WE first realised the distinction between statutory rights and non-statutory rights as result of a landmark court ruling exparte Bancoult .(2002). So we went deep into the subject and realised that statutory rights can only be changed by explicte amendment by parliament and even a general Edward VII clause did not give any authority to government to prerogative power to change them.
    The right in questions is given by section 6 of British Nationality Act. and itis extension by section.8..
    It has been claimed that the result of the process under section which is determined by section.9 was changed through use of prerogative power under the foreign Jurisdiction Act, delegated to a protectorate to create a legal system for that protectorate.

    I am sure that this should interest you from an academic and legal;point of view.
    There are points that we cannot disclose here as they form a defining legal pivots. If you provide your email adders than we would like to discuss them in the light of the curent jugement. This judgement proves and adds a further confirmation that Executive power can be misused to undermine rights given by stautes, if the minister can obfuscate on legal facts and grey areas of law.

    SM

  3. How do we contact you by eMAil?
    WE have faced precisely such a scenarion of use of executive power under prerogative power whereby a constitutional right given by a constitutional statute has been claimed to have been abridged and as a result we were told that we were no longer entitled to that status given by the statute and so we were stripped of the already conferred right,given as a result of the statutory process prescribed by that statute..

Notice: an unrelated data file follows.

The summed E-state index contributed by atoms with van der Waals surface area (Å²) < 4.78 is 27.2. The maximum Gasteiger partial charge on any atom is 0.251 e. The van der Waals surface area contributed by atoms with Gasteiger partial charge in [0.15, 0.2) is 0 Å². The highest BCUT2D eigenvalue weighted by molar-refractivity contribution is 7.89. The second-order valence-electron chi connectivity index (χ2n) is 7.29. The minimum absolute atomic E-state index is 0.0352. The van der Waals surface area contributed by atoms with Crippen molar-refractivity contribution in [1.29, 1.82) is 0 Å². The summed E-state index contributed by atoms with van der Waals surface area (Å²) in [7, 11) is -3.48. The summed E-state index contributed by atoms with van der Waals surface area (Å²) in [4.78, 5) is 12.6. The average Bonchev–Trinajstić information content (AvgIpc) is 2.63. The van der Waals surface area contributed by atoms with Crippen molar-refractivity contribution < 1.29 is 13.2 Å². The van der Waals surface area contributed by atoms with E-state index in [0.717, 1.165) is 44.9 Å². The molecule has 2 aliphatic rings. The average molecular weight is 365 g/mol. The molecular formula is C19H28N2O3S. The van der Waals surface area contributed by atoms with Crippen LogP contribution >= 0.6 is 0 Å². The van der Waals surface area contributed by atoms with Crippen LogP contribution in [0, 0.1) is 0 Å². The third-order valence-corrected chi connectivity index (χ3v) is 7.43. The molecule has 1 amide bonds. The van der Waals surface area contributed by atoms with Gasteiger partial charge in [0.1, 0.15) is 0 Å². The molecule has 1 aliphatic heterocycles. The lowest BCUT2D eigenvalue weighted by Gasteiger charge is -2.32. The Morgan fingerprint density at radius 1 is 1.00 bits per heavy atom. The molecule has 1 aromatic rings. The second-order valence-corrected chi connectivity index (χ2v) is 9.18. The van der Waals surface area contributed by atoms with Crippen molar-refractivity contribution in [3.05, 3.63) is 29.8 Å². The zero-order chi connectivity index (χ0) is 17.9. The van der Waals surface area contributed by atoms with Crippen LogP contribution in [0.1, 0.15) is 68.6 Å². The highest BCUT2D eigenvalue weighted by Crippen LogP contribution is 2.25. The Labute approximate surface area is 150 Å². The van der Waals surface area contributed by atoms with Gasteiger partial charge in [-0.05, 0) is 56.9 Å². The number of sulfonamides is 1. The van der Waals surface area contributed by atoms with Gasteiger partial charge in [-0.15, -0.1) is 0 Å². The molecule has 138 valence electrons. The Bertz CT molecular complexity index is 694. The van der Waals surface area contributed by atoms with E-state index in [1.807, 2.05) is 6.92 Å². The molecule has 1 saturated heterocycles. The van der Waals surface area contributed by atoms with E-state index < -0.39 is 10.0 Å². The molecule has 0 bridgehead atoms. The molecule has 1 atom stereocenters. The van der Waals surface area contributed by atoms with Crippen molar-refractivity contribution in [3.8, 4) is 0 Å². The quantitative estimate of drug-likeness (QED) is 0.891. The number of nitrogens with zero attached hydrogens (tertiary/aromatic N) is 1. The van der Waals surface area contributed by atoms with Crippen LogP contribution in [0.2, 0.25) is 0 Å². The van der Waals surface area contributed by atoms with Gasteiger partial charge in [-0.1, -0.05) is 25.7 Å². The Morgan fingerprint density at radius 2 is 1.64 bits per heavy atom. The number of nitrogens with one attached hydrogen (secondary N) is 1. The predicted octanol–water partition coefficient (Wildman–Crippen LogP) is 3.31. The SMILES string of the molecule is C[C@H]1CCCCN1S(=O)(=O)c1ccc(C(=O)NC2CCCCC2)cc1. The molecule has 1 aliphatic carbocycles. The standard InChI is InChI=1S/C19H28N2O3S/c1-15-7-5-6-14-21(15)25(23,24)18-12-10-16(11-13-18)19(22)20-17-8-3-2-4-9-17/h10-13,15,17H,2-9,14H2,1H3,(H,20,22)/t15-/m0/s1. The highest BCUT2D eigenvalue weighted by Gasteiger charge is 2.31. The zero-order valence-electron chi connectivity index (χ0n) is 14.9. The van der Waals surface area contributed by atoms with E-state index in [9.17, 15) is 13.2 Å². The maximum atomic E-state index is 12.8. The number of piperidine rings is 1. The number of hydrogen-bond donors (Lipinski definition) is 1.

WE first realised the distinction between statutory rights and non-statutory rights as result of a landmark court ruling exparte Bancoult .(2002). So we went deep into the subject and realised that statutory rights can only be changed by explicte amendment by parliament and even a general Edward VII clause did not give any authority to government to prerogative power to change them.
    The right in questions is given by section 6 of British Nationality Act. and itis extension by section.8..
    It has been claimed that the result of the process under section which is determined by section.9 was changed through use of prerogative power under the foreign Jurisdiction Act, delegated to a protectorate to create a legal system for that protectorate.

    I am sure that this should interest you from an academic and legal;point of view.
    There are points that we cannot disclose here as they form a defining legal pivots. If you provide your email adders than we would like to discuss them in the light of the curent jugement. This judgement proves and adds a further confirmation that Executive power can be misused to undermine rights given by stautes, if the minister can obfuscate on legal facts and grey areas of law.

    SM